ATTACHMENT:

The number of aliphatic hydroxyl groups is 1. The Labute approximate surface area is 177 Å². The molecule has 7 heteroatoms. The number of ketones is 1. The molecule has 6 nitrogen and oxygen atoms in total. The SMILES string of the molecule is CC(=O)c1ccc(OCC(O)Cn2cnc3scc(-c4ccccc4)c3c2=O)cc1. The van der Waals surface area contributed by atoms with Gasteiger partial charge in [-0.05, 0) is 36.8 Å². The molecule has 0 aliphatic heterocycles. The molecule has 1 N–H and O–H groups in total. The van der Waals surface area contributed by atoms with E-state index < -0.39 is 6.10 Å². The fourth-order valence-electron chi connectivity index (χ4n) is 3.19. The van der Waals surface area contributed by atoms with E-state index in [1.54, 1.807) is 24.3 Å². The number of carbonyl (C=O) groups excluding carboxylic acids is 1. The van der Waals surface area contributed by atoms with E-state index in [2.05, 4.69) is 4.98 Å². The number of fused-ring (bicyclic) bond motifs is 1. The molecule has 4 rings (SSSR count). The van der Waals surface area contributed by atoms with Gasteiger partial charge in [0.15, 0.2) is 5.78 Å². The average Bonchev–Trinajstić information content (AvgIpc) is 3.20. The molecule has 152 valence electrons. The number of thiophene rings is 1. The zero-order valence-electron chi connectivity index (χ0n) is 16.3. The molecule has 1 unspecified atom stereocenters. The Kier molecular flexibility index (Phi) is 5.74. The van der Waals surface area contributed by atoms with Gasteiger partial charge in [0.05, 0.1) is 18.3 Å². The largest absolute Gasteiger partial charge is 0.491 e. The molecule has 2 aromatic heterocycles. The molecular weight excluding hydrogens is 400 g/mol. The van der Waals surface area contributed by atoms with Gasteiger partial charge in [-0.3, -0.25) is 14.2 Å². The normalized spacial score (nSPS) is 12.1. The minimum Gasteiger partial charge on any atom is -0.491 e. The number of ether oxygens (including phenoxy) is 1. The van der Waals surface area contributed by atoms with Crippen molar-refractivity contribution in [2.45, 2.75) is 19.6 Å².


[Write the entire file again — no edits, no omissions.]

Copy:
The number of aliphatic hydroxyl groups is 1. The Labute approximate surface area is 177 Å². The molecule has 7 heteroatoms. The number of ketones is 1. The molecule has 6 nitrogen and oxygen atoms in total. The SMILES string of the molecule is CC(=O)c1ccc(OCC(O)Cn2cnc3scc(-c4ccccc4)c3c2=O)cc1. The van der Waals surface area contributed by atoms with Gasteiger partial charge in [-0.05, 0) is 36.8 Å². The molecule has 0 aliphatic heterocycles. The molecule has 1 N–H and O–H groups in total. The van der Waals surface area contributed by atoms with E-state index < -0.39 is 6.10 Å². The fourth-order valence-electron chi connectivity index (χ4n) is 3.19. The van der Waals surface area contributed by atoms with E-state index in [1.54, 1.807) is 24.3 Å². The number of carbonyl (C=O) groups excluding carboxylic acids is 1. The van der Waals surface area contributed by atoms with E-state index in [2.05, 4.69) is 4.98 Å². The number of fused-ring (bicyclic) bond motifs is 1. The molecule has 4 rings (SSSR count). The van der Waals surface area contributed by atoms with Gasteiger partial charge in [0.15, 0.2) is 5.78 Å². The average Bonchev–Trinajstić information content (AvgIpc) is 3.20. The molecule has 152 valence electrons. The number of thiophene rings is 1. The zero-order valence-electron chi connectivity index (χ0n) is 16.3. The molecule has 1 unspecified atom stereocenters. The Kier molecular flexibility index (Phi) is 5.74. The van der Waals surface area contributed by atoms with Gasteiger partial charge in [0.05, 0.1) is 18.3 Å². The largest absolute Gasteiger partial charge is 0.491 e. The molecule has 2 aromatic heterocycles. The molecular weight excluding hydrogens is 400 g/mol. The van der Waals surface area contributed by atoms with Gasteiger partial charge in [-0.3, -0.25) is 14.2 Å². The normalized spacial score (nSPS) is 12.1. The minimum Gasteiger partial charge on any atom is -0.491 e. The number of ether oxygens (including phenoxy) is 1. The van der Waals surface area contributed by atoms with Crippen molar-refractivity contribution in [2.45, 2.75) is 19.6 Å².